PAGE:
Once the first find | cpio command completes, repeat it for each of your other partitions. In my example, if I were in single-user mode, I'd do the following:
cd /home find ./ -xdev -print0 | cpio -pa0V /mnt/sdb3
If I were using a rescue disk, I'd do this:
cd /mnt/sda3 find ./ -xdev -print0 | cpio -pa0V /mnt/sdb3
What you do during this step will vary a bit, depending on how you set up your partitions. If you moved your partition layout around, you need to edit the /etc/fstab file on your new root partition so that it reflects the new drives you have set up.
Traditionally, this has been a simple step for me, because I try to order the partitions the same and generally don't have to touch fstab, but on this last migration, I had to add an extra step due to Ubuntu's use of UUIDs to reference partitions. A lot of modern distributions don't refer to partitions by their device name. Instead, a unique identifier called the UUID is assigned to each partition. If you see UUID=longstringofhex in your /etc/fstab, this means you.
Now, you have two choices here. The first choice is to change all these UUID lines to reference the actual device. This will work, and is less prone to typos that will make the system not boot, but you will lose the advantage of UUIDs. The other method is to reference the UUIDs for your new partitions and put them in place of the old UUIDs. You can find the list of disk-to-UUID mappings under /dev/disk/by-uuid:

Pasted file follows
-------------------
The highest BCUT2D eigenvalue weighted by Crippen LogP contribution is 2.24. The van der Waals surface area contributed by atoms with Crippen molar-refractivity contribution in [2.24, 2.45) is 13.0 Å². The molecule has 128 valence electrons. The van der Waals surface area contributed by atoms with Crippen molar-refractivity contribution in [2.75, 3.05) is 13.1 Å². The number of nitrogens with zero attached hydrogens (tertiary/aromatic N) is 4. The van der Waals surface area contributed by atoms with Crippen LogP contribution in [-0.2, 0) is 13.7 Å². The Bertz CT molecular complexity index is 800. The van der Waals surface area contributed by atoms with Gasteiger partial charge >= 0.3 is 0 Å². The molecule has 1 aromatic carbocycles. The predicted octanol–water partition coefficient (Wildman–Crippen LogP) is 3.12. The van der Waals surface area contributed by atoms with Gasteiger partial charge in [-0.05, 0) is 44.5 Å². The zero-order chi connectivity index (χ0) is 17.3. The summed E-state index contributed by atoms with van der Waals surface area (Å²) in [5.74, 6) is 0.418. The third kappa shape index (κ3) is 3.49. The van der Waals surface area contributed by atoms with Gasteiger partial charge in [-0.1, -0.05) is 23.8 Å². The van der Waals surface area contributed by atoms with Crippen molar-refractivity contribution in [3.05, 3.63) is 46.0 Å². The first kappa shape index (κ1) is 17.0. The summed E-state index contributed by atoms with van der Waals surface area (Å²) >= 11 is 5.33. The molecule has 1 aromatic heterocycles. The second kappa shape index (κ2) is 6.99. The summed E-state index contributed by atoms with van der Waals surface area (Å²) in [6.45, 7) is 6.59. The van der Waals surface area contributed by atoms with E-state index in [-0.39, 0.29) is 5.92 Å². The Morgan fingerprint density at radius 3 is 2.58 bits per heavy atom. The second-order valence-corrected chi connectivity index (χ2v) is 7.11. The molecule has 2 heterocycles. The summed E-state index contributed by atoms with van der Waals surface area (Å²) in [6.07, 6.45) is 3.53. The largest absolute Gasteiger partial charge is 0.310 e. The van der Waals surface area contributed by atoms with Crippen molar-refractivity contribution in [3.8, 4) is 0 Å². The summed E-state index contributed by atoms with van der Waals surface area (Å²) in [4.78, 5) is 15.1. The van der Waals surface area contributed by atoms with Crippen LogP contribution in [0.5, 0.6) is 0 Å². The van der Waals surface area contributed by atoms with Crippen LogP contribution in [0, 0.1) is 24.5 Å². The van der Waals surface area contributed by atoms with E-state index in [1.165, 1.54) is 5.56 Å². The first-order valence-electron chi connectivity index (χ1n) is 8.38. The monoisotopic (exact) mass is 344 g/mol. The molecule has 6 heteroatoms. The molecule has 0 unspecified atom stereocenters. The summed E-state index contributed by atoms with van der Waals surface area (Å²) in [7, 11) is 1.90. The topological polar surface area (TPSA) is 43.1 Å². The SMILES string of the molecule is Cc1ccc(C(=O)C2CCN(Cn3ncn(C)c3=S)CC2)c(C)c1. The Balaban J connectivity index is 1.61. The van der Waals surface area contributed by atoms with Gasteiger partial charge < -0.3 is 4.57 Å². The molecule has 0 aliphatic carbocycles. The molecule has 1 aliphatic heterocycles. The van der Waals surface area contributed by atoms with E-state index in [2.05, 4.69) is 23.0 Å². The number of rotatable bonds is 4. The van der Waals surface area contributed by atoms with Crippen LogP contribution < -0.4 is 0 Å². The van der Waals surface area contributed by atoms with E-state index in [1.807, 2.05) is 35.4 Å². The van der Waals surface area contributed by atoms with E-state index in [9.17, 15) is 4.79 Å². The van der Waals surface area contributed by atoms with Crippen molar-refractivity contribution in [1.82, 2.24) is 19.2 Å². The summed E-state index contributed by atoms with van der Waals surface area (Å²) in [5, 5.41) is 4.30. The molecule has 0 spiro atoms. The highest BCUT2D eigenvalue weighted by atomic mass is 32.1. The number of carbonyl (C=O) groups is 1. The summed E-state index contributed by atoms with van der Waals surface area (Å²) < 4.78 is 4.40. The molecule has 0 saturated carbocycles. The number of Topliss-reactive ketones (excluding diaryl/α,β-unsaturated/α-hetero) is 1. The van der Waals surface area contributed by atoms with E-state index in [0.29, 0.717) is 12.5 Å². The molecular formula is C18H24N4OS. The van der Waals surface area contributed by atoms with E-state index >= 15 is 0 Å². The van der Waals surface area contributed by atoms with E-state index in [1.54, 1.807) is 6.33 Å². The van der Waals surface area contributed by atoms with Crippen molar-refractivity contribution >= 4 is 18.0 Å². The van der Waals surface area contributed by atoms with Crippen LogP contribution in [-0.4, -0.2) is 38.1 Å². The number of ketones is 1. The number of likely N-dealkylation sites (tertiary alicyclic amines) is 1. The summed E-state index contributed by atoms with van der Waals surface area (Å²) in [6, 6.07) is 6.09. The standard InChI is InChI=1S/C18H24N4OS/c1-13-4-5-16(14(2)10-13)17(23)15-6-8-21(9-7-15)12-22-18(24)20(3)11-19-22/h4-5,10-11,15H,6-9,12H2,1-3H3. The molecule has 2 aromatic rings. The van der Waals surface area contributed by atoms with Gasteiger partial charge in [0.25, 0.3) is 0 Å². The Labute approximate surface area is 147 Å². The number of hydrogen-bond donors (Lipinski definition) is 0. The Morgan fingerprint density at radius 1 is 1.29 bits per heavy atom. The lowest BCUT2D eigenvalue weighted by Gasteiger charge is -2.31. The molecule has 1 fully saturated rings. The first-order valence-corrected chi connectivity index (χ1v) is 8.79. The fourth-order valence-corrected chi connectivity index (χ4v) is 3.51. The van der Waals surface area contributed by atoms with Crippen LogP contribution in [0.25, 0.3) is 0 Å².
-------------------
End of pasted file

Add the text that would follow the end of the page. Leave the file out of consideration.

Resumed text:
greenfly@minimus:~$ ls -l /dev/disk/by-uuid/ total 0 lrwxrwxrwx 1 root root 10 2008-04-06 16:00 ↪634719fd-a6da-4fee-8646-0d485d7681db -> ../../sda2 lrwxrwxrwx 1 root root 10 2008-04-06 16:00 ↪665d7008-fde9-4055-8af9-483697acb005 -> ../../sda1 lrwxrwxrwx 1 root root 10 2008-04-06 16:00 ↪cf3892fd-e3d8-446f-8552-4c633be9c382 -> ../../sda3
Of course, you always could choose a hybrid of the two approaches, and set the hard device names in the fstab for the first boot, and then once you have confirmed the system boots, you then can update fstab with UUIDs.
As with fstab, if you changed your partition layout, you need to update your GRUB configuration under /boot/grub/menu.lst (or on some systems, in /boot/grub/grub.conf) to reflect your changes. Also, GRUB can reference drives by UUID, so if you see references to UUID in the GRUB configuration file, be sure to update it to reflect the new values. Once the file has been updated, chroot into your new root partition's mountpoint and then run grub-install:
chroot /mnt/sdb1 /usr/sbin/grub-install --recheck /dev/sdb
Change /mnt/sdb1 and /dev/sdb to reflect your new mounted root partition and its disk device, respectively. If the chrooted grub-install doesn't work, you typically can use your rescue disk (or single user) grub-install with the --root-directory option:
/usr/sbin/grub-install --recheck --root-directory /mnt/sdb1 /dev/sdb
After I used my new system for some time, I noticed it wouldn't resume correctly from hibernation. It seemed like each time the swap partition would get corrupted. After some troubleshooting, I found that the root cause was a hard-coded resume device based on UUID that is put in the initial ramdisk for the machine. You may or may not run into this issue, depending on your Linux distribution, as each distribution manages its initrd differently. But, here is the fix for my Ubuntu system. I was able to find the offending reference to the old UUID in /etc/initramfs-tools/conf.d/resume. All I needed to do was update that file on the new drive to point to the new UUID for my swap partition, then run update-initramfs from the new system, and reboot.
Kyle Rankin is a Senior Systems Administrator in the San Francisco Bay Area and the author of a number of books, including Knoppix Hacks and Ubuntu Hacks for O'Reilly Media. He is currently the president of the North Bay Linux Users' Group.